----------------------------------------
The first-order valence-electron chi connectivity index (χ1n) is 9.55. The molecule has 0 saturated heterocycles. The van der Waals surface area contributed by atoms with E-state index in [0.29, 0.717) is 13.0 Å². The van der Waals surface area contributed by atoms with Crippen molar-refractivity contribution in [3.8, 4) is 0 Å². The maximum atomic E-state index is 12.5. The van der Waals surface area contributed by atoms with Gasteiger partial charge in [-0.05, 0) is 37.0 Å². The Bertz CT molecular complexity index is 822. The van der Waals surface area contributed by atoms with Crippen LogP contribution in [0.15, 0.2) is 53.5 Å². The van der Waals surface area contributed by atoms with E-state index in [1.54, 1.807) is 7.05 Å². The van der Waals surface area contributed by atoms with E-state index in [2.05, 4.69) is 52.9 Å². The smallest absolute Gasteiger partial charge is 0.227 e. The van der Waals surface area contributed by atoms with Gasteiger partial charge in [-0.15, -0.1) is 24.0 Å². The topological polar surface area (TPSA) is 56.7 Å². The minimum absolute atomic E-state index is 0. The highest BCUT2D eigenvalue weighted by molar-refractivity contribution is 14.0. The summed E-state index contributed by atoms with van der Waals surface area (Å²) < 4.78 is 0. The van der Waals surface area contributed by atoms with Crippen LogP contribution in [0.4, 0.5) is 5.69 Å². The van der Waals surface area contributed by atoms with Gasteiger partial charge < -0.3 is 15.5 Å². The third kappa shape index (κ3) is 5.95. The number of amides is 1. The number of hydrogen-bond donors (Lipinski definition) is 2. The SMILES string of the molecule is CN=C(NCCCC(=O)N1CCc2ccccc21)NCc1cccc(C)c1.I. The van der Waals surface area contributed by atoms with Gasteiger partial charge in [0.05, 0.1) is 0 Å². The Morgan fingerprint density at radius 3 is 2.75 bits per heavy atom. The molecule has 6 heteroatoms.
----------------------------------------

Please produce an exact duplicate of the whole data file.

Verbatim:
The first-order valence-electron chi connectivity index (χ1n) is 9.55. The molecule has 0 saturated heterocycles. The van der Waals surface area contributed by atoms with E-state index in [0.29, 0.717) is 13.0 Å². The van der Waals surface area contributed by atoms with Crippen molar-refractivity contribution in [3.8, 4) is 0 Å². The maximum atomic E-state index is 12.5. The van der Waals surface area contributed by atoms with Gasteiger partial charge in [-0.05, 0) is 37.0 Å². The Bertz CT molecular complexity index is 822. The van der Waals surface area contributed by atoms with Crippen LogP contribution in [0.15, 0.2) is 53.5 Å². The van der Waals surface area contributed by atoms with E-state index in [1.54, 1.807) is 7.05 Å². The van der Waals surface area contributed by atoms with E-state index in [2.05, 4.69) is 52.9 Å². The smallest absolute Gasteiger partial charge is 0.227 e. The van der Waals surface area contributed by atoms with Gasteiger partial charge in [-0.15, -0.1) is 24.0 Å². The topological polar surface area (TPSA) is 56.7 Å². The minimum absolute atomic E-state index is 0. The highest BCUT2D eigenvalue weighted by molar-refractivity contribution is 14.0. The summed E-state index contributed by atoms with van der Waals surface area (Å²) < 4.78 is 0. The van der Waals surface area contributed by atoms with Crippen LogP contribution in [0.4, 0.5) is 5.69 Å². The van der Waals surface area contributed by atoms with Gasteiger partial charge < -0.3 is 15.5 Å². The third kappa shape index (κ3) is 5.95. The number of amides is 1. The number of hydrogen-bond donors (Lipinski definition) is 2. The SMILES string of the molecule is CN=C(NCCCC(=O)N1CCc2ccccc21)NCc1cccc(C)c1.I. The van der Waals surface area contributed by atoms with Gasteiger partial charge in [0.05, 0.1) is 0 Å². The Morgan fingerprint density at radius 3 is 2.75 bits per heavy atom. The molecule has 6 heteroatoms.